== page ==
What has happened?
The US Securities and Exchange Commission (SEC) has revealed that it has taken more than a dozen enforcement actions involving digital assets and initial coin offerings (ICOs) in the fiscal year that ended 30 September.
What does this mean?
The SEC's Division of Enforcement has released its fiscal year 2018 annual report, which is the second of its kind and in which it highlights actions taken to crack down on fraud in the financial system and to protect investors and market integrity.
This year, digital assets and ICOs are a key aspect of the document, with about 30 mentions and a section dedicated to the SEC's activity in that field.
"Given the explosion of ICOs over the last year, we have tried to pursue cases that deliver broad messages and have market impact beyond their own four corners," the SEC said.
The agency added that the exuberance around digital assets and ICOs can "obscure the fact that these offerings are often high-risk investments", with issuers lacking proper track records, viable products, business models or the ability to protect digital assets from hackers.
Some offerings are also "outright frauds cloaked in the veneer of emerging technology".
Over the past fiscal year, the SEC has "brought over a dozen stand-alone enforcement actions involving digital assets and ICOs", including one against the co-founders of a purported financial services start-up accused with allegedly orchestrating a fraudulent ICO that raised more than $32 million.
Another example involves Titanium Blockchain and its president, a self-described “blockchain evangelist,” for an alleged ICO fraud that raised as much as $21 million.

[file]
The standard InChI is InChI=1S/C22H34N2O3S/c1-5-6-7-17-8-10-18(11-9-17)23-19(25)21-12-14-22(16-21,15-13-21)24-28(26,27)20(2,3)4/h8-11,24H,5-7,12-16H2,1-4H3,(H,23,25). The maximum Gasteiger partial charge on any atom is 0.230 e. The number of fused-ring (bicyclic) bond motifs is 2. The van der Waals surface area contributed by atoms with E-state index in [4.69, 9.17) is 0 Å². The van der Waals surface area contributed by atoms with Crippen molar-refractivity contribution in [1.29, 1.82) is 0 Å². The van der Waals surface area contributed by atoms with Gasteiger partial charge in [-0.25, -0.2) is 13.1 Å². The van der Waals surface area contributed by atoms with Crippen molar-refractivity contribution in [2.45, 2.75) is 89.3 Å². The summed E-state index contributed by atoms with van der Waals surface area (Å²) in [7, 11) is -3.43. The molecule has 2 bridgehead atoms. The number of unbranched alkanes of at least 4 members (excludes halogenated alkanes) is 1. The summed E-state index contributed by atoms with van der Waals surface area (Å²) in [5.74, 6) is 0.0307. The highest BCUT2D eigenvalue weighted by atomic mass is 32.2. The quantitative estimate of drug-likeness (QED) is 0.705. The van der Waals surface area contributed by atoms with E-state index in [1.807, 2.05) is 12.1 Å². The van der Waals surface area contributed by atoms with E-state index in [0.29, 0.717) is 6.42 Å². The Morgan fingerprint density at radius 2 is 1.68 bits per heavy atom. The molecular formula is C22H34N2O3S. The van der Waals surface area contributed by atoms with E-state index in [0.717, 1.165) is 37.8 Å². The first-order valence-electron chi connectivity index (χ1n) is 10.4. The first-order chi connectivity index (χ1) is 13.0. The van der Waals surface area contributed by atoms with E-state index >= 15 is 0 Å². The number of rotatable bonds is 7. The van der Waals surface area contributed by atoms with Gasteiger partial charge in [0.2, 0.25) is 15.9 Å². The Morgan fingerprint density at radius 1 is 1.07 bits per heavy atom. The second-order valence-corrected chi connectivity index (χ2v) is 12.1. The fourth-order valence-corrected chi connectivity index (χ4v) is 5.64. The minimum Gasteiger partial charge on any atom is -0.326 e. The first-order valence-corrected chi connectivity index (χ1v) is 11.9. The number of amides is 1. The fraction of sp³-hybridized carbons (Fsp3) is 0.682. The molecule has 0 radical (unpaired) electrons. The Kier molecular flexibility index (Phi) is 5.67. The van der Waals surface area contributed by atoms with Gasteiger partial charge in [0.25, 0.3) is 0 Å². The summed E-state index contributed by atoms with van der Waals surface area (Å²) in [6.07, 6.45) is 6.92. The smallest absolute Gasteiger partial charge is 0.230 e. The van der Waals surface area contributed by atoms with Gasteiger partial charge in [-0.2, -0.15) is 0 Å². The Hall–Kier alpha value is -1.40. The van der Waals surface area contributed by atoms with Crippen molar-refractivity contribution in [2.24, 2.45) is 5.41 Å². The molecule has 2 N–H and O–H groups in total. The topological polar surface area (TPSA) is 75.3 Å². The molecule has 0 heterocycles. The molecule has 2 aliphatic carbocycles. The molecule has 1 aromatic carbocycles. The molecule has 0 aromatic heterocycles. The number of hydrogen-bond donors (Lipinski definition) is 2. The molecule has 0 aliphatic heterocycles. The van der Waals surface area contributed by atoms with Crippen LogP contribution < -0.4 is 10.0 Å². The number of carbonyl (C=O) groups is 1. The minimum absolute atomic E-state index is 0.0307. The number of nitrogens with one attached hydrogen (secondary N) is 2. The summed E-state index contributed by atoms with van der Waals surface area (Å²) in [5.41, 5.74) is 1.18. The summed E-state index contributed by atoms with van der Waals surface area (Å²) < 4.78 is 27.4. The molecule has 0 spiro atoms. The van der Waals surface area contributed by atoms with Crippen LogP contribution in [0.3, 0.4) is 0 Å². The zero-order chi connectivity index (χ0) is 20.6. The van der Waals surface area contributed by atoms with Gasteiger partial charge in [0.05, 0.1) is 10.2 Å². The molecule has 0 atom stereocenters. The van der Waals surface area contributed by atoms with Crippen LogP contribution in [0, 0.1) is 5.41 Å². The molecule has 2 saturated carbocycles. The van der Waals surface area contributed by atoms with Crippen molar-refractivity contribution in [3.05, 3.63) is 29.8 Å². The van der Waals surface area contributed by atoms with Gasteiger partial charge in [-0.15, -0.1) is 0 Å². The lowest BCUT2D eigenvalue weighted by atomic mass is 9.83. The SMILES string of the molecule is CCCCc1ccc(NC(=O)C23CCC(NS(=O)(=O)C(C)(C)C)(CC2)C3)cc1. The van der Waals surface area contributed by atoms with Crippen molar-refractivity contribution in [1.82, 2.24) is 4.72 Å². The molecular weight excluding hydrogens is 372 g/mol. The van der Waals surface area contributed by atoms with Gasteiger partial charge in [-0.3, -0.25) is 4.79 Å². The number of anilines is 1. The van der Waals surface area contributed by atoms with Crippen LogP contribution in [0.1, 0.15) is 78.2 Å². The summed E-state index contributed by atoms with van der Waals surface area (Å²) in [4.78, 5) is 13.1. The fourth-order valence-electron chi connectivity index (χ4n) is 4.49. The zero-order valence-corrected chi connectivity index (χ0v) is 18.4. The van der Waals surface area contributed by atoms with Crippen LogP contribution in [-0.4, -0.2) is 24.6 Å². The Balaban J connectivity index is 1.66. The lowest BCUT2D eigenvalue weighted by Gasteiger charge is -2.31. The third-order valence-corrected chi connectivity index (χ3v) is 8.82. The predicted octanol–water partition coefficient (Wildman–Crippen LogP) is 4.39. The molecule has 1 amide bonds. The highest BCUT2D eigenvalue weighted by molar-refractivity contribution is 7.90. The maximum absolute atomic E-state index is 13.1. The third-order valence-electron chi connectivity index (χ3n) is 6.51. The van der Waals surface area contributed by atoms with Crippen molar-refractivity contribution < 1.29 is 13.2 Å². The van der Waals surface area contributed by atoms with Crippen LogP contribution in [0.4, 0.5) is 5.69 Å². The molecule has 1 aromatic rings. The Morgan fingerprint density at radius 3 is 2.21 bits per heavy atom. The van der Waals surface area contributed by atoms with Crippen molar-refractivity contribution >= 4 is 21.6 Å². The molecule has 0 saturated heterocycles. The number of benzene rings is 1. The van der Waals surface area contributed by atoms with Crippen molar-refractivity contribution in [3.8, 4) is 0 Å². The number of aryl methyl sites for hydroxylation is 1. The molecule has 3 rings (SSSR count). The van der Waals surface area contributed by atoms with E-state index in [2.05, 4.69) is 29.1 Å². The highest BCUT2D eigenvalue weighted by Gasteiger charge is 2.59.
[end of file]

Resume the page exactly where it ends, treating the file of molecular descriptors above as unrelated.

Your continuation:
The SEC also took action against an allegedly fraudulent ICO that targeted retail investors to fund what it claimed to be the world’s first “decentralised bank”.
Another action involved a "recidivist securities law violator" and his company, who allegedly raised up to $15 million in an ICO by falsely promising a 13-fold profit in less than a month.
Beyond ICO start-ups, the agency also pursued unregistered broker-dealers, such as TokenLot, a self-described “ICO Superstore”, and its owners.
The report mentions several more similar cases, ranging from instances of outright fraud to failing to register a token as a security.
Dozens of investigations into ICOs and digital assets are also still ongoing.
If you want to take advantage of blockchain's huge potential and disruptive impact, while avoiding falling foul of ever-developing regulatory and legal requirements, visit our Hogan Lovells Engage Blockchain Toolkit.
For more news and analysis that is tailored to you, as well as access to Hogan Lovells' cutting-edge interactive Lawtech tools, register for free on Engage.
You can also keep track of all the Engage content by following our LinkedIn page.